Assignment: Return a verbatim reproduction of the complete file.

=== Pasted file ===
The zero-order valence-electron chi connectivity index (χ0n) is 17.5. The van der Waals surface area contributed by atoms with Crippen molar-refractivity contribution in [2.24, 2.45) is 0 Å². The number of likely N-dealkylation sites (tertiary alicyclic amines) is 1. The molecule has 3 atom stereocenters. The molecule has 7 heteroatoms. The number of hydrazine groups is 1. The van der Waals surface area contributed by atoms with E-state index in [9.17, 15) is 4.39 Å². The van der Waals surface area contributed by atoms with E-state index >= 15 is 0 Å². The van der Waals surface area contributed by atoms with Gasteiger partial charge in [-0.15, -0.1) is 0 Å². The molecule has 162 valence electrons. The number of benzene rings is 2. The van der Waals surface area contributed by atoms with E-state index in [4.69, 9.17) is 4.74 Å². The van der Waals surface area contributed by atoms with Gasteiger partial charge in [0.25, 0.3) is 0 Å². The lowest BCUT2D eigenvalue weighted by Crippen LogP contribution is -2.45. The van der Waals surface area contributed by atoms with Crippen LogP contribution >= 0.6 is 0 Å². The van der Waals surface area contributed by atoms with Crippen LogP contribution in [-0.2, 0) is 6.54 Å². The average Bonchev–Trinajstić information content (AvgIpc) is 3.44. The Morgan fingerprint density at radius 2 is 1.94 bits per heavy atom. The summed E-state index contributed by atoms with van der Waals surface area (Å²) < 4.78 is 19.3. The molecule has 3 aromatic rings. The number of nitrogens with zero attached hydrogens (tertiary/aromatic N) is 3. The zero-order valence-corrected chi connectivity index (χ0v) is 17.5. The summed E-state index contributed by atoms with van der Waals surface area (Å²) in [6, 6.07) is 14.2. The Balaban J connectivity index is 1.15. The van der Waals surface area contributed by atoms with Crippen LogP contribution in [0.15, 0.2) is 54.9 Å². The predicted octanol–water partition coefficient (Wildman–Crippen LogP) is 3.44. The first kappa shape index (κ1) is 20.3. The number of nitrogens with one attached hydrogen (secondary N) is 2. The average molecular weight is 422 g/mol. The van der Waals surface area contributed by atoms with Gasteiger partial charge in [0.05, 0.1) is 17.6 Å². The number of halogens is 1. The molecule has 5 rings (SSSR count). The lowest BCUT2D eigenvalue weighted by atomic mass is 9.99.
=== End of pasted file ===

The zero-order valence-electron chi connectivity index (χ0n) is 17.5. The van der Waals surface area contributed by atoms with Crippen molar-refractivity contribution in [2.24, 2.45) is 0 Å². The number of likely N-dealkylation sites (tertiary alicyclic amines) is 1. The molecule has 3 atom stereocenters. The molecule has 7 heteroatoms. The number of hydrazine groups is 1. The van der Waals surface area contributed by atoms with E-state index in [9.17, 15) is 4.39 Å². The van der Waals surface area contributed by atoms with E-state index >= 15 is 0 Å². The van der Waals surface area contributed by atoms with Gasteiger partial charge in [-0.15, -0.1) is 0 Å². The molecule has 162 valence electrons. The number of benzene rings is 2. The van der Waals surface area contributed by atoms with E-state index in [4.69, 9.17) is 4.74 Å². The van der Waals surface area contributed by atoms with Gasteiger partial charge in [0.25, 0.3) is 0 Å². The lowest BCUT2D eigenvalue weighted by Crippen LogP contribution is -2.45. The van der Waals surface area contributed by atoms with Crippen LogP contribution >= 0.6 is 0 Å². The van der Waals surface area contributed by atoms with Crippen LogP contribution in [-0.2, 0) is 6.54 Å². The average Bonchev–Trinajstić information content (AvgIpc) is 3.44. The Morgan fingerprint density at radius 2 is 1.94 bits per heavy atom. The summed E-state index contributed by atoms with van der Waals surface area (Å²) < 4.78 is 19.3. The molecule has 3 aromatic rings. The number of nitrogens with zero attached hydrogens (tertiary/aromatic N) is 3. The zero-order valence-corrected chi connectivity index (χ0v) is 17.5. The summed E-state index contributed by atoms with van der Waals surface area (Å²) in [6, 6.07) is 14.2. The Balaban J connectivity index is 1.15. The van der Waals surface area contributed by atoms with Crippen LogP contribution in [0.15, 0.2) is 54.9 Å². The predicted octanol–water partition coefficient (Wildman–Crippen LogP) is 3.44. The first kappa shape index (κ1) is 20.3. The number of nitrogens with one attached hydrogen (secondary N) is 2. The average molecular weight is 422 g/mol. The van der Waals surface area contributed by atoms with Gasteiger partial charge in [0.05, 0.1) is 17.6 Å². The number of halogens is 1. The molecule has 5 rings (SSSR count). The lowest BCUT2D eigenvalue weighted by atomic mass is 9.99.